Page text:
Your First Days On Federal Supervised Release
After the prison walls are left behind, after the (hopefully) 6+ months spent in a halfway house are finished, the feeling of freedom can be incredible. However, that feeling is usually short-lived with the first visit to the United States Probation Office.
Although now free of all the rules associated with the Bureau of Prisons, now an entirely new set of regulations must be followed. These are drawn from the Judgment Order 1“Judgment in a Criminal Case” is what this document is usually titled as, but this may vary from district to district published after sentencing.
Conditions of Supervised Release
To begin with, a former inmate on federal supervised release will have a set of standard conditions of release. These include rules that apply to all probationers such as monthly reports, financial disclosures, travel restrictions, firearm prohibitions, and other issues of a general nature. Some of these conditions are “mandatory” and are required by law, others are part of the standing orders of the district of sentencing.
A second set of rules will follow this one, and is specifically designed for each defendant. Drug testing is used for cases including addiction and substance abuse, home inspection and warrantless searches are imposed in cases where re-offense risk is high, and other treatment requirements will all be a part of this “special” set of conditions.
These are not static and can change as supervised release progresses in time. A change in circumstance or a change in probation officers may bring new conditions with it. On the other hand, unnecessary or boilerplate restrictions can be removed (with good reason) using a standard motion to the court.
Read our in-depth post about mandatory, standard, and special conditions here.
Avoid making the mistake of believing that the rules, and the Probation Officer, at the beginning of supervision will to stay that way for the full duration of supervised release.
Supervision on a Daily Basis
In every day life, the supervising officer makes little impact on an individual on federal supervised release. Policy normally dictates that an officer sets eyes on their ex-offenders once a month for the first year, and then less as the intensity levels of supervision relax.
Post-release treatment will most likely have a much larger impact on daily life. Treatment for drug offenders can be very different, from in-patient facilities to mandated AA/NA types of meetings. If fines, restitution, or special assessments have not been paid, the PO will be very interested and ‘involved’ in your case until those are paid off.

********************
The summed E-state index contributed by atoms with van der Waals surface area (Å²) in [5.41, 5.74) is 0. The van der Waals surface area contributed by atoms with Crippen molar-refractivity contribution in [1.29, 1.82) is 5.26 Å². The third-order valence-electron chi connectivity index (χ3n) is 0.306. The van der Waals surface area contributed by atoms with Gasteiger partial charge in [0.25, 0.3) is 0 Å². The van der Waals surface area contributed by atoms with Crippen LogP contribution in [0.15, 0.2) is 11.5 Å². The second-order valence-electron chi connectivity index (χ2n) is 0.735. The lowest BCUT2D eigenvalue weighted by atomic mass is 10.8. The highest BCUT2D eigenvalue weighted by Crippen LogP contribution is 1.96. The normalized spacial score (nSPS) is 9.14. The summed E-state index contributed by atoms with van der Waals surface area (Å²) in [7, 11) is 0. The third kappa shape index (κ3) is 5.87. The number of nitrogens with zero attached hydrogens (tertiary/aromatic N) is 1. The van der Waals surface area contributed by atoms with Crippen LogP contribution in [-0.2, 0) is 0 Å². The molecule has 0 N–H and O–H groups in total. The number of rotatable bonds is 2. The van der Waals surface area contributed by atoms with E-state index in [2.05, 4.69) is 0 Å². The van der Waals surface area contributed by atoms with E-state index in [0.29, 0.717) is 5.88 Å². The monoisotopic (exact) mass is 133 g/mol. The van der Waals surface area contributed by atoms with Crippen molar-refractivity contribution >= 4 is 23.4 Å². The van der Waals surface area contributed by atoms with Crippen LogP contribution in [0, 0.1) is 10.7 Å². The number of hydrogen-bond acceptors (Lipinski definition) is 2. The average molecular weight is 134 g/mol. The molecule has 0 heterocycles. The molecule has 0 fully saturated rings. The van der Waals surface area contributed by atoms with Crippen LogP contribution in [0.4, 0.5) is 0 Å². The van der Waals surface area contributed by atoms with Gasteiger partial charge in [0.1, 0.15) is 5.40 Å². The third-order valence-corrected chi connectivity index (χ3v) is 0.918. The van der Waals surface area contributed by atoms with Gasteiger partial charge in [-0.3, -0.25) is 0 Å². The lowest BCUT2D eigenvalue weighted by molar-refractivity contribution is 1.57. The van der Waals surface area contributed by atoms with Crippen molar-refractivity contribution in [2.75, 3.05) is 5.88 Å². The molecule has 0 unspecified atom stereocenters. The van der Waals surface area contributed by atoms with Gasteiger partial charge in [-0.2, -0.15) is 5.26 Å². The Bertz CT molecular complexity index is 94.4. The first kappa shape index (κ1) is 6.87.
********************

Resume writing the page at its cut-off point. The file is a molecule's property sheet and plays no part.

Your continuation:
** Important Note: If you plan on applying for early release from federal supervised release, community service and any money owed to the government should be completed and paid before a judge will consider the request **
Expect the first few months of freedom to be much more active months with a supervising officer than what will be normal after six months. After three to four months, without any incidents, violations or trouble, you will drop off their radar and see/hear very little from United States Probation.
|↑1||“Judgment in a Criminal Case” is what this document is usually titled as, but this may vary from district to district|
3 thoughts on “Federal Supervised Release”
What do you do if you are financial unable to pay government restitution and your probation officer is harrassing you?
While on supervised release, there is a specific formula that the USPO office uses to determine what they believe you should be able to pay each month on restitution. If you’ve lost a job, or had some other circumstance come up that hinders your ability to pay the monthly established rate for restitution, the paperwork should be redone.
Working with your PO is the first place to start, before your options become limited to litigation.
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